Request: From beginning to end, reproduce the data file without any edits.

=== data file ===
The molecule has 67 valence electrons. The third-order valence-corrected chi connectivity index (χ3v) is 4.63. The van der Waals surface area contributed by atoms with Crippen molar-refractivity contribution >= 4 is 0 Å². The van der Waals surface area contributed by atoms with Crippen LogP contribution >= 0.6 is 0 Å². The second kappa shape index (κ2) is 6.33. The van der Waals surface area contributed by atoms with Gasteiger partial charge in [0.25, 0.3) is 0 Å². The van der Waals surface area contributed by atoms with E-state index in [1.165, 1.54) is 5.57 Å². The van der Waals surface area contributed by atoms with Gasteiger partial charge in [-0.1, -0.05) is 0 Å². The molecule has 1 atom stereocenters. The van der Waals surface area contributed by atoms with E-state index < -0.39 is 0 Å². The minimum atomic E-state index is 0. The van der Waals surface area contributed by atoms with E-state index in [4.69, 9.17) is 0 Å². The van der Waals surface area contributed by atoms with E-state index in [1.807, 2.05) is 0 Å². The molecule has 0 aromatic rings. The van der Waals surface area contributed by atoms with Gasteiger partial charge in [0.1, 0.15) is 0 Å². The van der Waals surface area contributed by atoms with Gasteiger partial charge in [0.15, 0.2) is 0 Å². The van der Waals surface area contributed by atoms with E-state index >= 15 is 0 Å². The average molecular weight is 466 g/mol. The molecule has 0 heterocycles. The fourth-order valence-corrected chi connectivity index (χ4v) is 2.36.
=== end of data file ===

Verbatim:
The molecule has 67 valence electrons. The third-order valence-corrected chi connectivity index (χ3v) is 4.63. The van der Waals surface area contributed by atoms with Crippen molar-refractivity contribution >= 4 is 0 Å². The van der Waals surface area contributed by atoms with Crippen LogP contribution >= 0.6 is 0 Å². The second kappa shape index (κ2) is 6.33. The van der Waals surface area contributed by atoms with Gasteiger partial charge in [0.25, 0.3) is 0 Å². The van der Waals surface area contributed by atoms with E-state index in [1.165, 1.54) is 5.57 Å². The van der Waals surface area contributed by atoms with Gasteiger partial charge in [-0.1, -0.05) is 0 Å². The molecule has 1 atom stereocenters. The van der Waals surface area contributed by atoms with E-state index < -0.39 is 0 Å². The minimum atomic E-state index is 0. The van der Waals surface area contributed by atoms with E-state index in [4.69, 9.17) is 0 Å². The van der Waals surface area contributed by atoms with E-state index in [1.807, 2.05) is 0 Å². The molecule has 0 aromatic rings. The van der Waals surface area contributed by atoms with Gasteiger partial charge in [0.1, 0.15) is 0 Å². The van der Waals surface area contributed by atoms with Gasteiger partial charge in [0.15, 0.2) is 0 Å². The van der Waals surface area contributed by atoms with E-state index >= 15 is 0 Å². The average molecular weight is 466 g/mol. The molecule has 0 heterocycles. The fourth-order valence-corrected chi connectivity index (χ4v) is 2.36.